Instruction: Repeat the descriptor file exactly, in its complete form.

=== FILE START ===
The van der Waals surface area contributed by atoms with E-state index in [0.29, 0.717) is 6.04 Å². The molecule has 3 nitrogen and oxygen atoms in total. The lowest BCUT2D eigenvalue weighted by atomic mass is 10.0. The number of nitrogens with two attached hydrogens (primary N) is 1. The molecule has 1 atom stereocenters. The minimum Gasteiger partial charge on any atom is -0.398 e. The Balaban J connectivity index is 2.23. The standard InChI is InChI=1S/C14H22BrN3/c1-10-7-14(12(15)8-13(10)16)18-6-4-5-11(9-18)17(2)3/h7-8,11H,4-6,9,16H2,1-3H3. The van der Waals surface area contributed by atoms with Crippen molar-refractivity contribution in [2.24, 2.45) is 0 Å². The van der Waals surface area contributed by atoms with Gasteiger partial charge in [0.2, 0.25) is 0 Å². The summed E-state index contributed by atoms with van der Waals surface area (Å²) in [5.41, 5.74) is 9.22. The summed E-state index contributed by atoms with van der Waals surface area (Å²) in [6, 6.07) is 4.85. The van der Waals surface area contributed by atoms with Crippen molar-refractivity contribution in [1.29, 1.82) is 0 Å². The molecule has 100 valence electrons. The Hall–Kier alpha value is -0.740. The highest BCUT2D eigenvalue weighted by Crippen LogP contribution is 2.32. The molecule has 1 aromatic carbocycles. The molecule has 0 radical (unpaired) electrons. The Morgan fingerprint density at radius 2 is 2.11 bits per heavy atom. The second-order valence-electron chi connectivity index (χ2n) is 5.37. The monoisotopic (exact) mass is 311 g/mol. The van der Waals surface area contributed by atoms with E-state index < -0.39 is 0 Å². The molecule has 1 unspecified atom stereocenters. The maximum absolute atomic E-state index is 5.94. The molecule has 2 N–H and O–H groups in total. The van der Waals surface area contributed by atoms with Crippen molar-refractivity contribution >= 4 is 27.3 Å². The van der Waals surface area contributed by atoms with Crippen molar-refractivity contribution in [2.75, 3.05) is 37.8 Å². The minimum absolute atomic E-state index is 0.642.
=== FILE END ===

The van der Waals surface area contributed by atoms with E-state index in [0.29, 0.717) is 6.04 Å². The molecule has 3 nitrogen and oxygen atoms in total. The lowest BCUT2D eigenvalue weighted by atomic mass is 10.0. The number of nitrogens with two attached hydrogens (primary N) is 1. The molecule has 1 atom stereocenters. The minimum Gasteiger partial charge on any atom is -0.398 e. The Balaban J connectivity index is 2.23. The standard InChI is InChI=1S/C14H22BrN3/c1-10-7-14(12(15)8-13(10)16)18-6-4-5-11(9-18)17(2)3/h7-8,11H,4-6,9,16H2,1-3H3. The van der Waals surface area contributed by atoms with Crippen molar-refractivity contribution in [2.24, 2.45) is 0 Å². The van der Waals surface area contributed by atoms with Gasteiger partial charge in [0.2, 0.25) is 0 Å². The summed E-state index contributed by atoms with van der Waals surface area (Å²) in [5.41, 5.74) is 9.22. The summed E-state index contributed by atoms with van der Waals surface area (Å²) in [6, 6.07) is 4.85. The van der Waals surface area contributed by atoms with Crippen molar-refractivity contribution in [1.29, 1.82) is 0 Å². The molecule has 100 valence electrons. The Hall–Kier alpha value is -0.740. The highest BCUT2D eigenvalue weighted by Crippen LogP contribution is 2.32. The molecule has 1 aromatic carbocycles. The molecule has 0 radical (unpaired) electrons. The Morgan fingerprint density at radius 2 is 2.11 bits per heavy atom. The second-order valence-electron chi connectivity index (χ2n) is 5.37. The monoisotopic (exact) mass is 311 g/mol. The van der Waals surface area contributed by atoms with E-state index < -0.39 is 0 Å². The molecule has 1 unspecified atom stereocenters. The maximum absolute atomic E-state index is 5.94. The molecule has 2 N–H and O–H groups in total. The van der Waals surface area contributed by atoms with Crippen molar-refractivity contribution >= 4 is 27.3 Å². The van der Waals surface area contributed by atoms with Crippen molar-refractivity contribution in [2.75, 3.05) is 37.8 Å². The minimum absolute atomic E-state index is 0.642.